I believe my boots are almost done, but we’re behind on the photographs. All will be revealed! The boots are by Lee Miller of Austin, Texas, and the photos and captions (indented) by Carrlyn Miller. I have no idea how anyone manages to stitch in such intricate ways!
Here we are going to begin to stitch around the name.
At this time we’ll also sew the linings to the back of the tops.
On the right side, you can see that the name has been stitched on the outside with blue, and the “stitch in the ditch” in rust, blue around the rose, with the detail and again the “stitch in the ditch” on the stem and leaves of the rose. The left side name only has the blue outline of the name.
Here is a better view of the stitching around the rose.
Charlotte is trimming the excess lining from the top panels.
Here’s one panel done and ready to start the fancy stitching. [JAC: All the stitching is fancy, of course, but Carrlyn’s referring to the decorative stitching on the shafts.]
Here Lee has started stitching. One row at a time.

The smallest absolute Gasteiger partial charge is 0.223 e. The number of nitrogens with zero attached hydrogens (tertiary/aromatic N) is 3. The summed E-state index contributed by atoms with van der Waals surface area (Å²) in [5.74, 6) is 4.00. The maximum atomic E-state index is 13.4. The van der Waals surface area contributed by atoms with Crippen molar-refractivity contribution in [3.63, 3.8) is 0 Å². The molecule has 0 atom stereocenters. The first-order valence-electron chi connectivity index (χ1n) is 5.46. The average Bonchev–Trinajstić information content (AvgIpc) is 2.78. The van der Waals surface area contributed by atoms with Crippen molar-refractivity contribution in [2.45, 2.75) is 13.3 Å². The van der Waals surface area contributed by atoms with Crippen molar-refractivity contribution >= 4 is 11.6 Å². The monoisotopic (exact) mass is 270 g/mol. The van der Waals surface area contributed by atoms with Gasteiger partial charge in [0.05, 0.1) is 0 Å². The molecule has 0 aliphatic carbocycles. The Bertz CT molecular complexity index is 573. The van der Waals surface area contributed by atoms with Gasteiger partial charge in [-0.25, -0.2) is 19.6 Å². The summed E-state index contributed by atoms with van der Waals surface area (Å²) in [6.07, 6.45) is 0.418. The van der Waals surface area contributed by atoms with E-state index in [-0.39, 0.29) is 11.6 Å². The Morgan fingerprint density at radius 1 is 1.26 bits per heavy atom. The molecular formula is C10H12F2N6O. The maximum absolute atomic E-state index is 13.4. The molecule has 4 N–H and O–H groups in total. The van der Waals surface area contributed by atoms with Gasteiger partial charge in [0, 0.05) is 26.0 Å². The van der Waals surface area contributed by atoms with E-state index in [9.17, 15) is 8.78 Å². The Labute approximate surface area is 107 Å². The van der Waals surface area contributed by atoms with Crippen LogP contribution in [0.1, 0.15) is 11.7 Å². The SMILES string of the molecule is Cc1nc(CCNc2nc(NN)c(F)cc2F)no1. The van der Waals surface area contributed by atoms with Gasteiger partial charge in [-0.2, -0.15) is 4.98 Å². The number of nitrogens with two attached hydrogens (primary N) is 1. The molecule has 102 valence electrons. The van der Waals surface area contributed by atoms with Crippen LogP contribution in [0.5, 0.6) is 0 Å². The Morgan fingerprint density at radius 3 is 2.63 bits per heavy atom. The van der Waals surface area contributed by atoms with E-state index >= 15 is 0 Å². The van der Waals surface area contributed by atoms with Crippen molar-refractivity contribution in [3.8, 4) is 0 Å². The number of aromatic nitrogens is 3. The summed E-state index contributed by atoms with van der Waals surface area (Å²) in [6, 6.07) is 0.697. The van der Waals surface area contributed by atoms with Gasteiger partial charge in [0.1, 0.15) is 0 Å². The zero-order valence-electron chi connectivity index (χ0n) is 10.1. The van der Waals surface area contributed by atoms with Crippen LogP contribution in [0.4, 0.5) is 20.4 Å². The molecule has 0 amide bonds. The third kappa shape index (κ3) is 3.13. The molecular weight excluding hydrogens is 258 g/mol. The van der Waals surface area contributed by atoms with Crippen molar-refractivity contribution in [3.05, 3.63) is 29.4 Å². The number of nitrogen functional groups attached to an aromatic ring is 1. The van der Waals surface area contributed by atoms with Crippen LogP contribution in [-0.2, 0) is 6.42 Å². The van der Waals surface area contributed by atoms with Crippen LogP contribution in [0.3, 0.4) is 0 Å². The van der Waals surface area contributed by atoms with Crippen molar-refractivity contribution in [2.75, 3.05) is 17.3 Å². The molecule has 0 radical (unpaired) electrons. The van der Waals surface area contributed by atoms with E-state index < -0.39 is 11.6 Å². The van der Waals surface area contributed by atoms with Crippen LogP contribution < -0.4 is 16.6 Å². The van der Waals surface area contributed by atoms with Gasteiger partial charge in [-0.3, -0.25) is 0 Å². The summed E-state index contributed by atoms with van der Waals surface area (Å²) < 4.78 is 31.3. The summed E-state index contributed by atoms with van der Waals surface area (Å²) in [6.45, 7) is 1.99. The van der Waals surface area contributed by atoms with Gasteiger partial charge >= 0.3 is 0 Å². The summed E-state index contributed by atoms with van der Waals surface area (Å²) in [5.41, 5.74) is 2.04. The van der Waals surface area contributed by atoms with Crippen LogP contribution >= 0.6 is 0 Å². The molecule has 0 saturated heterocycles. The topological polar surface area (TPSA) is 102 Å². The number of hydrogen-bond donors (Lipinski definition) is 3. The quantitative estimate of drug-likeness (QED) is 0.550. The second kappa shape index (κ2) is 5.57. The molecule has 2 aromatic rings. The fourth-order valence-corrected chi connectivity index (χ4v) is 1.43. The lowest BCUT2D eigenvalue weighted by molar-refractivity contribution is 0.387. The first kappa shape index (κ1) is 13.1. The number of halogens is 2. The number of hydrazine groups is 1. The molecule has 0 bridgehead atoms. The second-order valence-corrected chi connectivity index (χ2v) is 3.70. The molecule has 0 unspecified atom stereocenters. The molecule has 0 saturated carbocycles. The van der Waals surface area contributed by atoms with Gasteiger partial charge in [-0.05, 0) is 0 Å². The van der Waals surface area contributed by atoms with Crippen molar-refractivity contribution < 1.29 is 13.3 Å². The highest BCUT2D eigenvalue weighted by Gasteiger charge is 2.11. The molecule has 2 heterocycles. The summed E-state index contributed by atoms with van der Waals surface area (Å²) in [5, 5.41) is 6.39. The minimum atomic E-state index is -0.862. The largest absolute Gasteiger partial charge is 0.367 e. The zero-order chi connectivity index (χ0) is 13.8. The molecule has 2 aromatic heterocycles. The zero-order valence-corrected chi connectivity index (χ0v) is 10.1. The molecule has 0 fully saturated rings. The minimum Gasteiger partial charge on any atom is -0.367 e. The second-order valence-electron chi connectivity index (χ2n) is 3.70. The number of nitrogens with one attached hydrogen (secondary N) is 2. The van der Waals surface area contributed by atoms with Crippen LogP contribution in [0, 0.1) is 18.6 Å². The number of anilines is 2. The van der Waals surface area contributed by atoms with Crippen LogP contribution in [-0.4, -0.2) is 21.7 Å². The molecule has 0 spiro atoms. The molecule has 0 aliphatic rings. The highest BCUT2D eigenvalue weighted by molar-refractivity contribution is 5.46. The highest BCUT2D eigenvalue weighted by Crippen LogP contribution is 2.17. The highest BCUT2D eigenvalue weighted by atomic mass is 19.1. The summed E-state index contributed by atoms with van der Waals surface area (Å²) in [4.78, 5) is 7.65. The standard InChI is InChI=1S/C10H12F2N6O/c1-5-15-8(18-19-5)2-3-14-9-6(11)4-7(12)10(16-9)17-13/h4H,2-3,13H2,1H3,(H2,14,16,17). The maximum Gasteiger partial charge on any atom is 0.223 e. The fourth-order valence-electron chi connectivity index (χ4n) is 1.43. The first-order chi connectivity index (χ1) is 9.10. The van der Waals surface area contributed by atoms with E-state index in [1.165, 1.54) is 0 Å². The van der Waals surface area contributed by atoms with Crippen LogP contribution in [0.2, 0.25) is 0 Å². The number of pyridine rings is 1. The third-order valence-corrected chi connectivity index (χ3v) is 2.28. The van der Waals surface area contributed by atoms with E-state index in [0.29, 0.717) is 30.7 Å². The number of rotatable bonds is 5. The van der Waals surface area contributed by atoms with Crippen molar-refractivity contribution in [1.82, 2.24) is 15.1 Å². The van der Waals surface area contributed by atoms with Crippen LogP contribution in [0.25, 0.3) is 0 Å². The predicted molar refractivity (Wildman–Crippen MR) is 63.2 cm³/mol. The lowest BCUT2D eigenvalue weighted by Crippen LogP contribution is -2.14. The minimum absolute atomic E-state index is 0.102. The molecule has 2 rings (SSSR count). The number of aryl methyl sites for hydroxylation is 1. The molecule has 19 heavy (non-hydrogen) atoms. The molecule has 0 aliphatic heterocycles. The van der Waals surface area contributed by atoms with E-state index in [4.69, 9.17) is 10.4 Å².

One panel is done! [JAC: the clefts are at the front and back of the boots, with the panels sewn together at the sides. Thus the names will be mirror images of each other along the sides, forming two divergent curves that touch in the middle. This style, in which a name is turned into art, was pioneered by Charlie Dunn, with whom Lee apprenticed. The pinched yellow roses in leather, whose construction is a trade secret, also came from Dunn. Note that there are 4 rows of “fancy stitching,” all perfectly lined up, and all done by hand on a single-needle sewing machine.]
Now he burns off the thread ends.
And Lee uses this particular hammer to press them down.